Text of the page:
Thursday, June 28, 2007
Sarko The Generous
As promised, Nicolas Sarkozy just named a Socialist, Didier Migaud, to preside over the Parliament's Finance Commission (the French rough equivalent of the House Oversight Committee). Its president can demand audits and investigations of the government ministries, as well as refuse any legislative amendments that effect spending (ie. pork-barrel spending). As such, the position provides ample opportunity to interfere with the government's agenda, and this is the first time it has been offered to a member of the opposition. Needless to say, the PS has minimized the significance of the appointment, while Sarkozy's UMP has expressed its concern that it not be abused.
The move needs to be understood on two levels. Previously, the only way the opposition could block the government's agenda was to call for a vote of censure, or no-confidence. Obviously, that's only effective if a sizable portion of the majority is in open revolt against the government as well. Individual laws can also be referred to the Constitutional Council, but their decision is not guaranteed. So in offering the position to the Socialists, Sarkozy has, as he claims, expanded the institutional status of the opposition.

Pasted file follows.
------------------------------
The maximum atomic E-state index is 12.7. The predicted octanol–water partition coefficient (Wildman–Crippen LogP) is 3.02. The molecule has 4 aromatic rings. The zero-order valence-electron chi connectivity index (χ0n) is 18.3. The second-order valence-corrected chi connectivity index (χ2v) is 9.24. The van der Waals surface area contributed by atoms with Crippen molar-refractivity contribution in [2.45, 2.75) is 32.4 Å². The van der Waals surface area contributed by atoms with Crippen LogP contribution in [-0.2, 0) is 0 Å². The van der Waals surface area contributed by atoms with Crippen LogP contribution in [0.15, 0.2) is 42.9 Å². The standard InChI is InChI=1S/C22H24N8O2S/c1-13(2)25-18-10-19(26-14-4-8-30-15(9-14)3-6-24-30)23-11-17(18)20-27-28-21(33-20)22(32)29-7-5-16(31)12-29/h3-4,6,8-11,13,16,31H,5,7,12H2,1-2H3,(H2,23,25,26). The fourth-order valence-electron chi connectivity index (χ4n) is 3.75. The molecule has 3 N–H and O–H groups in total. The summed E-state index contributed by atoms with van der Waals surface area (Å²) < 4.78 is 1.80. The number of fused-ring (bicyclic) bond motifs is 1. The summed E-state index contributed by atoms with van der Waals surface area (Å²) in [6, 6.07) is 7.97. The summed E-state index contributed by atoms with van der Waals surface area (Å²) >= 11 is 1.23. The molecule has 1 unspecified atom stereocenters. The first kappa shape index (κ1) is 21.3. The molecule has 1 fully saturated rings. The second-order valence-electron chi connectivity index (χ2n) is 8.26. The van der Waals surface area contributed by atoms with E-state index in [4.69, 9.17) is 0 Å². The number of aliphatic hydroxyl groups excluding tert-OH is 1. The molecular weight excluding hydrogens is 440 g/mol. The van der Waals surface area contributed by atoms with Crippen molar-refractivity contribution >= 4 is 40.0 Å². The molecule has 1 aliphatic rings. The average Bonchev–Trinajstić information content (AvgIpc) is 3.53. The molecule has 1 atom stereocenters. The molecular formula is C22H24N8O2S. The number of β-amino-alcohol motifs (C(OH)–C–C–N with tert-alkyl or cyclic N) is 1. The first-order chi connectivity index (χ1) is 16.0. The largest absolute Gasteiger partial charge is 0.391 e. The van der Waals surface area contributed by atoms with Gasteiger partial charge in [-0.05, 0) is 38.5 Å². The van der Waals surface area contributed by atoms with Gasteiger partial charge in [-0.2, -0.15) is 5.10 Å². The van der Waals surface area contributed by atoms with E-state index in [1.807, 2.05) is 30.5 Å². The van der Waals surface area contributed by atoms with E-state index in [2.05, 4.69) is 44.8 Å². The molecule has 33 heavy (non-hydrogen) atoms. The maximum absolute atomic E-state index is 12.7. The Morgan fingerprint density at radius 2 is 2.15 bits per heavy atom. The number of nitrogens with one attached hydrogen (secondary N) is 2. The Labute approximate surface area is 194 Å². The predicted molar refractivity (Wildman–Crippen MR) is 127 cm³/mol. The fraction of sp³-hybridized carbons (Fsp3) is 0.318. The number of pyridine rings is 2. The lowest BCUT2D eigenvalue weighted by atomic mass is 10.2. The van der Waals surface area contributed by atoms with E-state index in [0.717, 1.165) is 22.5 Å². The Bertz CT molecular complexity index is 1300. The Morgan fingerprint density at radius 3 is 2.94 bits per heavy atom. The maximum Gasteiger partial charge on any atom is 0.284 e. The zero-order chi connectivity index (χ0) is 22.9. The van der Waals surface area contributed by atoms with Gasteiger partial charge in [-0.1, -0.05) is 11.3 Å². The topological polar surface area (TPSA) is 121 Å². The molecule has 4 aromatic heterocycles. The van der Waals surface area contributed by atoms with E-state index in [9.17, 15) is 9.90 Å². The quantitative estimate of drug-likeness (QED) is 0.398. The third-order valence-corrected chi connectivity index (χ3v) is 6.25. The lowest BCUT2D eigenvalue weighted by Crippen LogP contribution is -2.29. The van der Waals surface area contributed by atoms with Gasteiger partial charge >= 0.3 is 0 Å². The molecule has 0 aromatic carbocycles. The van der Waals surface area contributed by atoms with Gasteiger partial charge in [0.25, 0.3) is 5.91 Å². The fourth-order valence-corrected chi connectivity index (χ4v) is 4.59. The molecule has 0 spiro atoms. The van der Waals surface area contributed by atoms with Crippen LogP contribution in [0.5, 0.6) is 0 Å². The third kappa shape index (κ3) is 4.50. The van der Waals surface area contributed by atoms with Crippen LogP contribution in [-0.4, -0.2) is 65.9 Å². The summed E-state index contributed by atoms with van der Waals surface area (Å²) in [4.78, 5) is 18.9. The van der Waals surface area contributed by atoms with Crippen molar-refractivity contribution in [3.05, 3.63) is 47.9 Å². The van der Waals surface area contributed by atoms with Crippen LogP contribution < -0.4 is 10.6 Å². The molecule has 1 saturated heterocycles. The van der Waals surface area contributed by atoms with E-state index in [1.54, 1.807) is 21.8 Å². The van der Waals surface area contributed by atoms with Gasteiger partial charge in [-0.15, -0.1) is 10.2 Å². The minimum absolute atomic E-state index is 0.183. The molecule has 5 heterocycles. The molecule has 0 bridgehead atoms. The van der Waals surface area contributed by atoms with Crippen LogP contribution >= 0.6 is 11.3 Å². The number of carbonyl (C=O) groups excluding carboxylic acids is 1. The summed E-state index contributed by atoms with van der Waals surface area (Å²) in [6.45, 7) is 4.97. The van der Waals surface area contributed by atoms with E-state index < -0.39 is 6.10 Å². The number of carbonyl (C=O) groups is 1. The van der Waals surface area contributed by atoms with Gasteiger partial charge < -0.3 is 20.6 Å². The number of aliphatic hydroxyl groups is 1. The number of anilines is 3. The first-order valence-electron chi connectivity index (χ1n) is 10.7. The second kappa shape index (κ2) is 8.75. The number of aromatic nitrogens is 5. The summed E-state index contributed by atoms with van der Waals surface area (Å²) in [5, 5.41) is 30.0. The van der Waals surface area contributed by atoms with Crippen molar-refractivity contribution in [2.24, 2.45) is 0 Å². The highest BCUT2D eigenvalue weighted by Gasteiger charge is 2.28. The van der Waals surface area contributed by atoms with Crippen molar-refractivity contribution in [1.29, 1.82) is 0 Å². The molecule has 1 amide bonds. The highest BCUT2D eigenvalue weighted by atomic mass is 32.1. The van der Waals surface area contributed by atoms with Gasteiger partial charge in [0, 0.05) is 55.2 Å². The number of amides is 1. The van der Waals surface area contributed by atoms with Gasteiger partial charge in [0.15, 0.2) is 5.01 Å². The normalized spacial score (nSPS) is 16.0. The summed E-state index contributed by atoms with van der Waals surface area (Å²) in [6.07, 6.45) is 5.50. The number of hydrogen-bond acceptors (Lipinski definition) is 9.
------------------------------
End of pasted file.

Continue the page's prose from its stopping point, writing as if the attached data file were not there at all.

But it also reflects a classic Sarkozyian negotiating strategy. Namely, to make a concession that was not asked for as a conciliatory gesture, in order to strengthen his ability to demand the concessions he himself wants from his adversary later on. That way, in the event he ends up forcing his position through, he can always lay the blame on the other side's intransigence.
It's also meant to directly challenge the image of Sarkozy as a dangerous authoritarian who can't be trusted. By putting the ball in the Socialists' court, he's reframed the debate. He still holds all the levers of power, but the question becomes whether the Socialists will adopt an obstructionist position, or a cooperative one.